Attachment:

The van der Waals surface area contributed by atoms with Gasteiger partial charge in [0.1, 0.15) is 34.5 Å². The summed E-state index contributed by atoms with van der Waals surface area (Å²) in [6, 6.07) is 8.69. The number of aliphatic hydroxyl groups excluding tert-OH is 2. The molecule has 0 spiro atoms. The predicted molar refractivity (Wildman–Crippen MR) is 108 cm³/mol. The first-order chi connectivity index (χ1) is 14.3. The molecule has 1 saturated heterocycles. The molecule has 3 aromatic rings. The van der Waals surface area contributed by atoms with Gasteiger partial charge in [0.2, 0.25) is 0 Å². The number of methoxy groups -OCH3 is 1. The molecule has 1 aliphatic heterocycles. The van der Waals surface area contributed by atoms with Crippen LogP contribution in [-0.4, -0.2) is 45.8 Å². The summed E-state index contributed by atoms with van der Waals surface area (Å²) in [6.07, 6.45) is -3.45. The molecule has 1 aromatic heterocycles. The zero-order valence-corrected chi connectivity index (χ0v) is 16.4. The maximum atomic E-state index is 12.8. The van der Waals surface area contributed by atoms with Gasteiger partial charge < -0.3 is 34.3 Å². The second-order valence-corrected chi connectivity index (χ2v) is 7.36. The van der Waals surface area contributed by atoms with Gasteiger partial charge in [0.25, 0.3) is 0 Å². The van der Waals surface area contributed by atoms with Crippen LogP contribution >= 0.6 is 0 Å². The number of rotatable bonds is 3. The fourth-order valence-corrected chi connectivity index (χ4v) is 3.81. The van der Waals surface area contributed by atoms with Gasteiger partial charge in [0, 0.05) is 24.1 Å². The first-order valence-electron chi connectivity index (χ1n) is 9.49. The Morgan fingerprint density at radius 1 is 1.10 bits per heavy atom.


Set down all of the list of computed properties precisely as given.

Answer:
The van der Waals surface area contributed by atoms with Gasteiger partial charge in [0.1, 0.15) is 34.5 Å². The summed E-state index contributed by atoms with van der Waals surface area (Å²) in [6, 6.07) is 8.69. The number of aliphatic hydroxyl groups excluding tert-OH is 2. The molecule has 0 spiro atoms. The predicted molar refractivity (Wildman–Crippen MR) is 108 cm³/mol. The first-order chi connectivity index (χ1) is 14.3. The molecule has 1 saturated heterocycles. The molecule has 3 aromatic rings. The van der Waals surface area contributed by atoms with Gasteiger partial charge in [0.2, 0.25) is 0 Å². The number of methoxy groups -OCH3 is 1. The molecule has 1 aliphatic heterocycles. The van der Waals surface area contributed by atoms with Crippen LogP contribution in [-0.4, -0.2) is 45.8 Å². The summed E-state index contributed by atoms with van der Waals surface area (Å²) in [6.07, 6.45) is -3.45. The molecule has 1 aromatic heterocycles. The zero-order valence-corrected chi connectivity index (χ0v) is 16.4. The maximum atomic E-state index is 12.8. The van der Waals surface area contributed by atoms with Gasteiger partial charge < -0.3 is 34.3 Å². The second-order valence-corrected chi connectivity index (χ2v) is 7.36. The van der Waals surface area contributed by atoms with Gasteiger partial charge in [0.25, 0.3) is 0 Å². The van der Waals surface area contributed by atoms with Crippen LogP contribution >= 0.6 is 0 Å². The number of rotatable bonds is 3. The fourth-order valence-corrected chi connectivity index (χ4v) is 3.81. The van der Waals surface area contributed by atoms with Gasteiger partial charge in [0, 0.05) is 24.1 Å². The first-order valence-electron chi connectivity index (χ1n) is 9.49. The Morgan fingerprint density at radius 1 is 1.10 bits per heavy atom.